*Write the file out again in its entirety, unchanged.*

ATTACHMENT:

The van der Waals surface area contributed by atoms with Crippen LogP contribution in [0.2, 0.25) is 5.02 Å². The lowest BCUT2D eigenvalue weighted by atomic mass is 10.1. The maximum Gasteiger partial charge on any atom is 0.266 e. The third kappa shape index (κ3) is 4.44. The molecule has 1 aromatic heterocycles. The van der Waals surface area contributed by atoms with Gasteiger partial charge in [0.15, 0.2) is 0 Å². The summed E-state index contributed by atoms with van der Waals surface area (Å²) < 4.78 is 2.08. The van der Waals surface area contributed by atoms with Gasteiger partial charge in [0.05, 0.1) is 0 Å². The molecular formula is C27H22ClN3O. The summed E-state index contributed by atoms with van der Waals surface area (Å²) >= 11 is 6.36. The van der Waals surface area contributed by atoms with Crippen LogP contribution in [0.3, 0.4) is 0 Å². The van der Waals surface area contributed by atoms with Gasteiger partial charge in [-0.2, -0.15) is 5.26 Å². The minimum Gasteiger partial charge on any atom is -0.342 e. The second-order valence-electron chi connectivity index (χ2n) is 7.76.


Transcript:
The van der Waals surface area contributed by atoms with Crippen LogP contribution in [0.2, 0.25) is 5.02 Å². The lowest BCUT2D eigenvalue weighted by atomic mass is 10.1. The maximum Gasteiger partial charge on any atom is 0.266 e. The third kappa shape index (κ3) is 4.44. The molecule has 1 aromatic heterocycles. The van der Waals surface area contributed by atoms with Gasteiger partial charge in [0.15, 0.2) is 0 Å². The summed E-state index contributed by atoms with van der Waals surface area (Å²) < 4.78 is 2.08. The van der Waals surface area contributed by atoms with Gasteiger partial charge in [0.05, 0.1) is 0 Å². The molecular formula is C27H22ClN3O. The summed E-state index contributed by atoms with van der Waals surface area (Å²) >= 11 is 6.36. The van der Waals surface area contributed by atoms with Crippen LogP contribution in [0.3, 0.4) is 0 Å². The van der Waals surface area contributed by atoms with Gasteiger partial charge in [-0.2, -0.15) is 5.26 Å². The minimum Gasteiger partial charge on any atom is -0.342 e. The second-order valence-electron chi connectivity index (χ2n) is 7.76.